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September 27, 2022
Indigenous prosperity means Canadian prosperity and the future prosperity of Canada depends on the prosperity of Indigenous Peoples. Currently, there is an annual income gap of $27 billion. Systemic barriers have constrained the development of Indigenous Peoples and Indigenous economies for over a century. This needs to be addressed now, but what will it take to move forward as a country, and unlock the Indigenous economy?
Together, the FMB and other Fiscal Management Act (FMA) institutions along with our partners, support a new institutional framework for economic development. This framework will provide the ingredients required for First Nations to develop wealthy and sustainable economies, and the Nations will have the institutional support needed to move from the old system to the new.
Chapter 4 of the RoadMap Project identifies that many First Nations governments require more support to fully realize their economic potential, and proposes the following:
New Institutional Framework to provide ongoing support
First Nations governments coordinated support to creates new possibilities beyond the failed economic system imposed by the Indian Act. We propose to give structure to collaboration through the creation of the Indigenous Economic Council (IEC). The IEC will coordinate the efforts of First Nations organizations across Canada to advance the development of First Nations economies through legislative proposals, new initiatives, and capacity support.
Capacity And Tools
First Nations who choose to work with IEC will be able to develop their own community economic development plans, alongside experts in this field and other like-minded First Nations. By planning for economic development and investment, First Nations communities will identify comparative advantages, maximize their potential, and promote the growth of market economies.
Access to Markets
Incorporating the principles of UNDRIP into the environmental, social, and governance (ESG) reporting framework will open new markets to Indigenous businesses. It will incentivize the private sector to invest in, collaborate with, and procure from Indigenous businesses and entrepreneurs. Indigenous inclusion in ESG standards could also make Canadian companies more competitive internationally and able to acquire capital at lower rates.
Access to Capital
First Nations businesses and entrepreneurs require access to capital. Currently they can access less than 0.2% of available credit in Canada, and 11 times less market-based capital than comparative Canadian firms. When on-reserve businesses and entrepreneurs cannot access financing, it bottlenecks Indigenous economies. The creation of the Indigenous Development Bank will remove this bottleneck, unleashing Indigenous entrepreneurship, major projects, infrastructure, and economic activity.
“We believe that a 5100 billion Indigenous economy is possible right now and that it starts with supporting Indigenous initiatives. Inaction is no longer an option, nor are minor changes to systemic issues,” Harold Calla, FMB’s Executive Chair. The transition from the old system to a new framework will be a challenge, but with the right support, we can realize our economic potential. The IEC can become a centre of excellence to further bolster and maintain capacity sustainably for First Nation economies.”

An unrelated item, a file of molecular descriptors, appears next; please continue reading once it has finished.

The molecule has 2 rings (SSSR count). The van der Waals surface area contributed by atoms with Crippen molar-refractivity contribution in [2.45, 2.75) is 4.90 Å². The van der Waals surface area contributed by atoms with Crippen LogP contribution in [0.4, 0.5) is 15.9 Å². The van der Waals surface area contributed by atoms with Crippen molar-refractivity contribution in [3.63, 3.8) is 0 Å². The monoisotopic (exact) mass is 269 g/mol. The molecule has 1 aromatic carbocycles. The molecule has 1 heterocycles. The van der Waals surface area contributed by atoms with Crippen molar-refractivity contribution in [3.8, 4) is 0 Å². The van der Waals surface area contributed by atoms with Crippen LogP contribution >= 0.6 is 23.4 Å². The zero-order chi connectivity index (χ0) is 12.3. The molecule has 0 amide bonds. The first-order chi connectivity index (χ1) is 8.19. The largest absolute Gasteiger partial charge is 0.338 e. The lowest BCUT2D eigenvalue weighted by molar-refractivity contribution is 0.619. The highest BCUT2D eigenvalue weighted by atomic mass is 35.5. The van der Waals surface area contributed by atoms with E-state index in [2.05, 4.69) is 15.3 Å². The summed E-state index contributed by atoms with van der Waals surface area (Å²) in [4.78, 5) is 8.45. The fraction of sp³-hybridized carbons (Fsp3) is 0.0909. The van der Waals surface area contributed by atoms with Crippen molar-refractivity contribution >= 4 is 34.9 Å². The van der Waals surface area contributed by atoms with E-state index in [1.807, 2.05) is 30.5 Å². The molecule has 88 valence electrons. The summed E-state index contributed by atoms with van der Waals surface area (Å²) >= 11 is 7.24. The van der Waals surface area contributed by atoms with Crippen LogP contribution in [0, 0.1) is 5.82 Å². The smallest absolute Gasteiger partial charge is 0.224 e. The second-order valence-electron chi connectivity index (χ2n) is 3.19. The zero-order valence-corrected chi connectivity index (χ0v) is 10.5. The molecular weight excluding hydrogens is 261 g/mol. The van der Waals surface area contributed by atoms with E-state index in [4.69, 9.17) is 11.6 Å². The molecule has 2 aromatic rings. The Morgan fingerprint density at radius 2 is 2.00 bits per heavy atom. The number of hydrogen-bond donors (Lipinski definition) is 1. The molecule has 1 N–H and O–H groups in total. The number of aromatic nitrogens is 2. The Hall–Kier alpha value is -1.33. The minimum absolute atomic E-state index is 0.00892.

“This new institutional framework is grounded in the United Nations Declaration on the Rights of Indigenous Peoples, and the right to establish our own institutions and engage freely in economic development,” Geordie Hungerford, CEO at FMB. “It promotes better investment climates, drives private sector growth and higher business success rates, and reduces “bungee economics”— when revenue earned on reserve is spent off reserve.”
The cost of inaction is a 527.7 billion Indigenous employment and income gap. For the FMA institutions, this cost also represents the opportunity for change: the potential to support First Nations self-determination, lift hundreds of thousands out of poverty, and boost the Canadian economy by at least 527.7 billion.
Chapter 4 of the RoadMap- Unlocking the Indigenous Economy
Chapter 3 of the RoadMap – Closing The Infrastructure Gap
Chapter 2 of the RoadMap—Closing the Economic Data and Statistics Gap
Chapter 1 Introduction- Creating Paths For Indigenous Prosperity
About the FMB
The FMB is a First Nations-led non-profit organization that supports First Nations in developing sound finance and administrative governance practices. The FMB was created under the First Nations Fiscal Management Act in 2006. Services are fully optional and offered at no cost to First Nations. For more information on all products and services, visit www.fnfmb.com
About the RoadMap Project
RoadMap Project will create new, optional paths for First Nations as they move from managing poverty to creating wealth.
It is about developing a practical and optional framework that advances Indigenous economic reconciliation, consistent with the United Nations Declaration of the Rights of Indigenous Peoples (UNDRIP). The RoadMap offers realistic and implementable options to empower First Nations governments to move past the failed one-size-fits-all approach, and will support the implementation of UNDRIP through Indigenous-led initiatives. Over 2022, a series of policy chapters will be released by the RoadMap Project to provide the details on how this framework will work.
The First Nations Fiscal Management Act (FMA) institutions – the First Nations Financial Management Board (FMB), the First Nations Tax Commission (FNTC), and the First Nation Finance Authority (FNFA)- are the driving force behind this project.
First Nations Financial Management Board
O 604-925-6660 ext 260
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